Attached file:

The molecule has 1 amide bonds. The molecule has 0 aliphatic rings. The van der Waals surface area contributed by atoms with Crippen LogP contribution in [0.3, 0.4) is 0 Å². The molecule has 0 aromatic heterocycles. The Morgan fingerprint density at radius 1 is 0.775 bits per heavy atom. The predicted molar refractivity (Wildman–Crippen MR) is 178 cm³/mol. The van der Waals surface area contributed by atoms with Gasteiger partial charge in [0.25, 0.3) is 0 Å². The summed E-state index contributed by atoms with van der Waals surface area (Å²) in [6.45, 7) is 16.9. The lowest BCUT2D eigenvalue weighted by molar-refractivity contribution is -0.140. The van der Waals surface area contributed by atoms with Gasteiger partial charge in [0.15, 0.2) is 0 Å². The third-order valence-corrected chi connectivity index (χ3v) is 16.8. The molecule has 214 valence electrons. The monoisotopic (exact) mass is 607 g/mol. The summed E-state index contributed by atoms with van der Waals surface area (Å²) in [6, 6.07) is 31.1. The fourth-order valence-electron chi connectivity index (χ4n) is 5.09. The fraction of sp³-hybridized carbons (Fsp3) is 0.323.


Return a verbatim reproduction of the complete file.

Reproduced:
The molecule has 1 amide bonds. The molecule has 0 aliphatic rings. The van der Waals surface area contributed by atoms with Crippen LogP contribution in [0.3, 0.4) is 0 Å². The molecule has 0 aromatic heterocycles. The Morgan fingerprint density at radius 1 is 0.775 bits per heavy atom. The predicted molar refractivity (Wildman–Crippen MR) is 178 cm³/mol. The van der Waals surface area contributed by atoms with Gasteiger partial charge in [0.25, 0.3) is 0 Å². The summed E-state index contributed by atoms with van der Waals surface area (Å²) in [6.45, 7) is 16.9. The lowest BCUT2D eigenvalue weighted by molar-refractivity contribution is -0.140. The van der Waals surface area contributed by atoms with Gasteiger partial charge in [0.15, 0.2) is 0 Å². The third-order valence-corrected chi connectivity index (χ3v) is 16.8. The molecule has 214 valence electrons. The monoisotopic (exact) mass is 607 g/mol. The summed E-state index contributed by atoms with van der Waals surface area (Å²) in [6, 6.07) is 31.1. The fourth-order valence-electron chi connectivity index (χ4n) is 5.09. The fraction of sp³-hybridized carbons (Fsp3) is 0.323.